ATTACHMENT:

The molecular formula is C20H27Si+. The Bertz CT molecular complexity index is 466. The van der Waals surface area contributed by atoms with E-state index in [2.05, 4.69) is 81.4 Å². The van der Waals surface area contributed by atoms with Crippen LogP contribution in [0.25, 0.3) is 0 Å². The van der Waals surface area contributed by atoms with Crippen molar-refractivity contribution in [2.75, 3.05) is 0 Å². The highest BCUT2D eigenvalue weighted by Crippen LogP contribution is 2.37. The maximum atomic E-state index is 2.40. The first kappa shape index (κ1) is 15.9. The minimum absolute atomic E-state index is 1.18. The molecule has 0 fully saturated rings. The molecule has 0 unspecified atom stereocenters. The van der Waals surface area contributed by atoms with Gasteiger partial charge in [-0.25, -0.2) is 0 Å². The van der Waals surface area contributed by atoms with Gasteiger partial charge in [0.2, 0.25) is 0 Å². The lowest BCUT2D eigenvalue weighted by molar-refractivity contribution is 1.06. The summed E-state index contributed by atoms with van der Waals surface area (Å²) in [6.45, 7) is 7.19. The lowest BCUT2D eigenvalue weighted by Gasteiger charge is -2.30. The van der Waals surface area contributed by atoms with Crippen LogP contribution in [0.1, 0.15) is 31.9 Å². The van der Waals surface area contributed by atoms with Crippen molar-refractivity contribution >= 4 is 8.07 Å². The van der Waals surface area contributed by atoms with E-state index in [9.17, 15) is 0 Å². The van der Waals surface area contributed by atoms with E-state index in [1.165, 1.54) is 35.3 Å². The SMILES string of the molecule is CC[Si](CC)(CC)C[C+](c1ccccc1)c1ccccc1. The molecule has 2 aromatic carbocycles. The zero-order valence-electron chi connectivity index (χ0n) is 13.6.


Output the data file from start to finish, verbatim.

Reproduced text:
The molecular formula is C20H27Si+. The Bertz CT molecular complexity index is 466. The van der Waals surface area contributed by atoms with E-state index in [2.05, 4.69) is 81.4 Å². The van der Waals surface area contributed by atoms with Crippen LogP contribution in [0.25, 0.3) is 0 Å². The van der Waals surface area contributed by atoms with Crippen molar-refractivity contribution in [2.75, 3.05) is 0 Å². The highest BCUT2D eigenvalue weighted by Crippen LogP contribution is 2.37. The maximum atomic E-state index is 2.40. The first kappa shape index (κ1) is 15.9. The minimum absolute atomic E-state index is 1.18. The molecule has 0 fully saturated rings. The molecule has 0 unspecified atom stereocenters. The van der Waals surface area contributed by atoms with Gasteiger partial charge in [-0.25, -0.2) is 0 Å². The van der Waals surface area contributed by atoms with Gasteiger partial charge in [0.2, 0.25) is 0 Å². The lowest BCUT2D eigenvalue weighted by molar-refractivity contribution is 1.06. The summed E-state index contributed by atoms with van der Waals surface area (Å²) in [6.45, 7) is 7.19. The lowest BCUT2D eigenvalue weighted by Gasteiger charge is -2.30. The van der Waals surface area contributed by atoms with Crippen LogP contribution in [0.1, 0.15) is 31.9 Å². The van der Waals surface area contributed by atoms with Crippen molar-refractivity contribution >= 4 is 8.07 Å². The van der Waals surface area contributed by atoms with E-state index in [9.17, 15) is 0 Å². The van der Waals surface area contributed by atoms with E-state index in [1.165, 1.54) is 35.3 Å². The SMILES string of the molecule is CC[Si](CC)(CC)C[C+](c1ccccc1)c1ccccc1. The molecule has 2 aromatic carbocycles. The zero-order valence-electron chi connectivity index (χ0n) is 13.6.